For several weeks, the streets of Islamabad, Karachi and other Pakistani cities have been filled with protesters organised by the ultra-religious Tehreek-e-Labbaik Ya Rasool Allah party and other religious hard-line groups. The origins of the protests are opposition to a new legal clause removing the requirement for all lawmakers to accept the Prophet Muhammad as the final Prophet of God.
Pakistan’s democracy has often been held to ransom by the ability of religious hard-line groups to mobilise popular support for their causes. They also have the ability to take issues that are at times minor in terms of the overarching responsibilities of government, and transform them into wider protests aimed at ruling parties and governing elites.
The fact that this happens on a fairly regular basis in Pakistan, is a clear indication that there is a flaw in the governmental structure of the country that can be easily remedied. If left unresolved, Pakistan’s political landscape could be constantly marred with street battles between the authorities, religious hardliners and progressives, while little gets accomplished in terms of passing laws that make any one group happy.
The solution is not a novel one, but one which is borrowed in-part from neighbouring Iran. With relations between Islamabad and Iran at their best since 1979, there is nothing to lose from considering the experience of the Islamic Republic which has produced an effective model for balancing the forces of progressive politics with religious concerns.
In reality, Pakistan’s progressive and centrist parties are more secular than those in Iran, but likewise Pakistan’s religious factions tend to be more prone to extremes than those in Iran. This is all the more reason why Pakistani leaders should consider the importance of Iran’s Guardian Council and its role in Iran’s legislative process.
Iran’s Guardian Council is made up of 12 Islamic scholars who are appointed by the Supreme Leader for a 6 year term. The role of the Guardian Council is to insure that legislation passed by the Majlis (Iranian Parliament) and that candidates standing for elected office are in fitting with the Islamic nature of Iran’s constitution.
Because of the differences between Pakistan and Iran’s constitutions, such an assembly in Pakistan would function differently by critically, would provide similar public assurances to religious factions in the country.
If Pakistan’s President or National Assembly were to appoint a council of religious scholars to oversee the final phase of legislation and/or the approval of new parties and candidates, it could do a great deal to make religious parties feel included in the governance of the country, while removing their incentive for obstructing the rule of law and obstructing the free flow of streets and thoroughfares.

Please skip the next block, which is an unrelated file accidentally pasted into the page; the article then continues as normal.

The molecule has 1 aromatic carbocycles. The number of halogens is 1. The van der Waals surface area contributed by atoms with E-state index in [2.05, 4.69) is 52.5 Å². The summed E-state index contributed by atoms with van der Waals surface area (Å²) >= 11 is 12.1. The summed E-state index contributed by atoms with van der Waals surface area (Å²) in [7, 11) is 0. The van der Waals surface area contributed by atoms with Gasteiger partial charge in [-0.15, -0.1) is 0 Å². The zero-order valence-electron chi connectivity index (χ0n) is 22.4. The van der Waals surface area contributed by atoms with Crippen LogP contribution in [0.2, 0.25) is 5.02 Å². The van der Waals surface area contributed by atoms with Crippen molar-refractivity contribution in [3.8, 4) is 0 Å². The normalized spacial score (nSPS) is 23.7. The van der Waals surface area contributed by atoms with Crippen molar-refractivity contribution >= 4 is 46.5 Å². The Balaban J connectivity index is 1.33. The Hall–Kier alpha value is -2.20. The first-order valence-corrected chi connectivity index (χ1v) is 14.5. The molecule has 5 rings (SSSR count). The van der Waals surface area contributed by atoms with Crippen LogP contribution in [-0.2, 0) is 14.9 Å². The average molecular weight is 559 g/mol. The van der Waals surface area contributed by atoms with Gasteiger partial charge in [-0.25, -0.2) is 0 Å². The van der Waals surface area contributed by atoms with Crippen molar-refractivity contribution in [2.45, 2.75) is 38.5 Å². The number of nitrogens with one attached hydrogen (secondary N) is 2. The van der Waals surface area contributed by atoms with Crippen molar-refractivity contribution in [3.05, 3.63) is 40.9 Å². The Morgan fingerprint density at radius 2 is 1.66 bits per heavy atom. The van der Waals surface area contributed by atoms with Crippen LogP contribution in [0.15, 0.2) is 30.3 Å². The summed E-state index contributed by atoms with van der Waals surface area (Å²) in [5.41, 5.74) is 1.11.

If Pakistan’s version of the Guardian Council were to hold veto power of any kind over legislation, it would be crucial to appoint scholars who while respected among religious communities, are also deeply ingrained with the security and political apparatus of state. In reality, the role of such a council would be less to use a veto than to approve new legislation, as its role would be one of giving a religious stamp of approval for measures taken by centrist parties.
I would not except the creation of such a body to deprive religious political parties of influence all at once, however over time, such a body could persuade religious conservatives to gradually support more centrist politicians, or at least not obstruct the work of centrist parties, because they would be safe in the knowledge that all legislation would ultimately be reviewed by religious scholars to make sure that nothing haram (forbidden by Islam) could become part of Pakistan’s corpus of law.
Because of Iran and Pakistan’s different histories, while the Guardian Council in Iran is often described as a chamber used to deter or strike down overly liberal or socially radical pieces of legislation, in Pakistan it would serve to do the opposite. In Pakistan such a body would serve to restrain ultra-conservative religious forces who do not believe centrist parties are passing legislation that is sufficiently Islamic in nature and scope.
I realise that if I did not mention that such an idea is inspired from Iran, it might gain more support among patriotic Pakistanis, but as Pakistan is the South Asian leader in pursuing multi-polarity, patriotic Pakistanis should embrace inspiration for reform from all angles, irrespective of their origin.
Iran is of vital importance for Pakistan’s greater regional connectivity which explains why past disputes, particularly over Afghanistan, are no longer obstacles to cooperation. As China and Russia have offered the only realistic international peace proposals for Afghanistan, and one which itself owes a great deal to Pakistani proposals, there is no reason for two neighbours not to learn from one another as they embrace a century of enhanced global connectivity on all fronts.
The statements, views and opinions expressed in this column are solely those of the author and do not necessarily represent those of The Duran.